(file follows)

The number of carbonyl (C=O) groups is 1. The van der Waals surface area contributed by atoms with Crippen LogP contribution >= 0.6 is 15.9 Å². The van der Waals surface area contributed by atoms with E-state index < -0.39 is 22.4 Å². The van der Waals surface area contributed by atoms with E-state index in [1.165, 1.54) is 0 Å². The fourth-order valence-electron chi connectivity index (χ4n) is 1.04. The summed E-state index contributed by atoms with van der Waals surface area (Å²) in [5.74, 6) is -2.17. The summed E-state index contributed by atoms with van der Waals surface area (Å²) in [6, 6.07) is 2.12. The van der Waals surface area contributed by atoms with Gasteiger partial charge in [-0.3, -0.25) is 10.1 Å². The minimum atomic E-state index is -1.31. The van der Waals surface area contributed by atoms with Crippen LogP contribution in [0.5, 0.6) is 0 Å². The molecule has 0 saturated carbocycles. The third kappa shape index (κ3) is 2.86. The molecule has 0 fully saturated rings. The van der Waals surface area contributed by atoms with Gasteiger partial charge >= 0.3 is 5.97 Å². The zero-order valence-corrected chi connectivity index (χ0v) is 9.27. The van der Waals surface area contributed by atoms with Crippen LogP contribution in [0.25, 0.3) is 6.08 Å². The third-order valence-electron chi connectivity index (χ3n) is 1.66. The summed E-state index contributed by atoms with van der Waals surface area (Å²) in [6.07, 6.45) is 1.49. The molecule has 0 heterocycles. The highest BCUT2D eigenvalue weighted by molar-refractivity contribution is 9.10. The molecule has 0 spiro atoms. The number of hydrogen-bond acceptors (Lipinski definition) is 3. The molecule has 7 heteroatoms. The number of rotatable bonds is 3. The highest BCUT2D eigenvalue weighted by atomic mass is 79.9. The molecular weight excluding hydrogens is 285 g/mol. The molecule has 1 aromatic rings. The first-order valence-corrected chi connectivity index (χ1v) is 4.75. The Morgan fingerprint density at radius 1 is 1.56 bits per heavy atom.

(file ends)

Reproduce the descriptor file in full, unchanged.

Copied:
The number of carbonyl (C=O) groups is 1. The van der Waals surface area contributed by atoms with Crippen LogP contribution >= 0.6 is 15.9 Å². The van der Waals surface area contributed by atoms with E-state index < -0.39 is 22.4 Å². The van der Waals surface area contributed by atoms with E-state index in [1.165, 1.54) is 0 Å². The fourth-order valence-electron chi connectivity index (χ4n) is 1.04. The summed E-state index contributed by atoms with van der Waals surface area (Å²) in [5.74, 6) is -2.17. The summed E-state index contributed by atoms with van der Waals surface area (Å²) in [6, 6.07) is 2.12. The van der Waals surface area contributed by atoms with Gasteiger partial charge in [-0.3, -0.25) is 10.1 Å². The minimum atomic E-state index is -1.31. The van der Waals surface area contributed by atoms with Crippen LogP contribution in [0.5, 0.6) is 0 Å². The molecule has 0 saturated carbocycles. The third kappa shape index (κ3) is 2.86. The molecule has 0 fully saturated rings. The van der Waals surface area contributed by atoms with Gasteiger partial charge >= 0.3 is 5.97 Å². The zero-order valence-corrected chi connectivity index (χ0v) is 9.27. The van der Waals surface area contributed by atoms with Crippen LogP contribution in [0.25, 0.3) is 6.08 Å². The third-order valence-electron chi connectivity index (χ3n) is 1.66. The summed E-state index contributed by atoms with van der Waals surface area (Å²) in [6.07, 6.45) is 1.49. The molecule has 0 heterocycles. The highest BCUT2D eigenvalue weighted by molar-refractivity contribution is 9.10. The molecule has 0 spiro atoms. The number of hydrogen-bond acceptors (Lipinski definition) is 3. The molecule has 7 heteroatoms. The number of rotatable bonds is 3. The highest BCUT2D eigenvalue weighted by atomic mass is 79.9. The molecular weight excluding hydrogens is 285 g/mol. The molecule has 1 aromatic rings. The first-order valence-corrected chi connectivity index (χ1v) is 4.75. The Morgan fingerprint density at radius 1 is 1.56 bits per heavy atom.